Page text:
The kids in the back had serious amounts of space to keep them happy. (image credit: Dan Pugh)
Mercifully the kids in the back had serious amounts of space to keep them happy, with legroom measured in feet in rather than inches – sitting behind my driving position (I’m 180cm) there was almost a foot gap of space between my knees and the seat in front. Rear seat creature comforts include twin USB ports and air vents, two cup holders in the centre armrest, bottle holders in the doors and two ISOFIX points.
Navigating the shopping mall carpark was a non-event as we breezed in to find a spot. In the confined space the length of the SL was noticeable at 4905mm (40mm longer than the Mazda 6) however the parking sensors and reversing camera made fitting into the available parking spot easy enough.
As a result of leaving all our Christmas shopping to the last weekend before the big man stuffs himself down the chimney, the Camry SL was on shopping mall duties again today before we hit the beach in the afternoon.
My SL came with the 2.5-litre four-cylinder engine that offers 135kW of power and 235Nm of torque directing drive to the front wheels. It’s worth noting this engine, which has been carried over unchanged from the last-gen, is combined with a tweaked six-speed automatic and can run on 91 octane ULP.
The 2.5-litre four-cylinder engine has been carried from the last-gen and produces 135kW/235Nm. (image credit: Dan Pugh)
Decent from a standing start, the front end grips with surety but not enough to set pulses racing. Acceleration from mid-range feels a little undercooked and frustratingly belies the promise of the shiny quad exhaust pipes adorning the rear. That said, acceleration is incredibly smooth and gear changes are relatively seamless and intuitive.
The compliant ride around the burbs translated for the most part into stable handling when pushed around twisty back roads, with some body-roll noticeable. This car definitely has a preference for more mild-mannered driving.
Driving aids such as the head-up display were a welcome addition. Projecting information such as speed and navigation directions onto the windscreen, it minimises the need to take your eyes off the road. Its settings can be customised via the touchscreen on the dash which is useful for taller drivers needing to adjust the angle of display.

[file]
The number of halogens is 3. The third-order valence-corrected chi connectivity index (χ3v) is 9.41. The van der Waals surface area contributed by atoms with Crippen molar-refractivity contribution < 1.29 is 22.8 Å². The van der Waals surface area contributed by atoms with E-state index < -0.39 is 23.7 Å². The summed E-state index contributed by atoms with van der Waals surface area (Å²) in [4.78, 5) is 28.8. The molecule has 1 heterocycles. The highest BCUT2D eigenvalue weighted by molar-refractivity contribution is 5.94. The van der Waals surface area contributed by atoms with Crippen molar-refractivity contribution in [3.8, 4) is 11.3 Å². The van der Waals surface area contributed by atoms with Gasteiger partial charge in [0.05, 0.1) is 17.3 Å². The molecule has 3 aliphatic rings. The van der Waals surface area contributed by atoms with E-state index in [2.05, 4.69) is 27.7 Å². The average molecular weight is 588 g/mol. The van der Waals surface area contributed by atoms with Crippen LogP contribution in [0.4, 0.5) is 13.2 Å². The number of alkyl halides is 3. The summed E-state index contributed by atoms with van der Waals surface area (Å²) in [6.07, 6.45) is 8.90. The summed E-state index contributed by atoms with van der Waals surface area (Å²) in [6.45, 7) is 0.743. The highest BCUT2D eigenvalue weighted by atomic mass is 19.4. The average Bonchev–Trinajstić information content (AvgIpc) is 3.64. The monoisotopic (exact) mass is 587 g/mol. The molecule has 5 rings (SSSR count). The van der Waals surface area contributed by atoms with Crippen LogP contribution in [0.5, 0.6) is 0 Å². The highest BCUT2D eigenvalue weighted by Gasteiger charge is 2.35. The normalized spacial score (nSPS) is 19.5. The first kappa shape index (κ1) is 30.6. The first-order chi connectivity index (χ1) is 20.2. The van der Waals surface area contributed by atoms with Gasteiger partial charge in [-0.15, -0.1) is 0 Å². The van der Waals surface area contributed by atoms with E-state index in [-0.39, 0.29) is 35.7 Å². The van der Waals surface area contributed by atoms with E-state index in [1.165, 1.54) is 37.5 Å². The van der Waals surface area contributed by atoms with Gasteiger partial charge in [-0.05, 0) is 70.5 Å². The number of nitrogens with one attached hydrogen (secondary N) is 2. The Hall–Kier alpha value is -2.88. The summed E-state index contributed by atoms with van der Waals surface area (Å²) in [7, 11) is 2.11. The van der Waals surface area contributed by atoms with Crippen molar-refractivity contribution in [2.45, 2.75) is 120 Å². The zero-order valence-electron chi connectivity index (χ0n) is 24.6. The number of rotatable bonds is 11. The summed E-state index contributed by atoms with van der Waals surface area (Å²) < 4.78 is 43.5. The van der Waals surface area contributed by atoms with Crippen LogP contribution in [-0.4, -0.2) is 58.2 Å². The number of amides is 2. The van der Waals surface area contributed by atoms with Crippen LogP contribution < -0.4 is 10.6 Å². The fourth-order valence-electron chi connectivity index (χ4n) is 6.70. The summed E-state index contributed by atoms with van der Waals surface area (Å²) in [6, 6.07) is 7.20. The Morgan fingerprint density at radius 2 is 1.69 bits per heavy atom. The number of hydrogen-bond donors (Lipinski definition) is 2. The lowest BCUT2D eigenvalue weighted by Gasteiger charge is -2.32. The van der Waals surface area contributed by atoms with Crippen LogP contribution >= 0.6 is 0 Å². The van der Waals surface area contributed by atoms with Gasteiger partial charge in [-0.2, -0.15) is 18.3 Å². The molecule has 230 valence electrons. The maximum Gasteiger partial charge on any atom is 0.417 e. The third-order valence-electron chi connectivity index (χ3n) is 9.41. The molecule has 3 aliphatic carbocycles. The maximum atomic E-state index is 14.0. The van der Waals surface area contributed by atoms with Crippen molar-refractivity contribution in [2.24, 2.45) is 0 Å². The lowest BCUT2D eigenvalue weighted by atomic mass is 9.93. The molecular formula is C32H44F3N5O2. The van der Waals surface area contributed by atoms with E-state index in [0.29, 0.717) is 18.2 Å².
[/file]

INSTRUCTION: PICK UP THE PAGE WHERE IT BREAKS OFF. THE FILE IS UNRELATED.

A weekend of mind-numbing shopping was rounded off with a trip to the beach in the afternoon. With 524 litres of boot space there was more than enough room for the shopping, beach towels and couple of small boogie boards. The rear seats can be folded down (60/40 split) should you need the extra space.
The boot offers 524 litres of space. (image credit: Dan Pugh)
The trip computer put fuel consumption for the weekend at 9.5 litres per 100km, which covered a combination of urban and pre-Christmas weekend traffic driving. Somewhat higher than the claimed figure of 8.3L/100km for the four cylinder engine, but not by much.
The SL was a genuine surprise packet that happily marks the end of the boring beige Camry models of old. With good looks, a heap of safety tech, oodles of practically and a supremely comfortable ride, this passenger car makes for an ideal family taxi. For drivers looking for performance that lives up to the promise of those four exhaust pipes I suggest looking at the V6 engine option.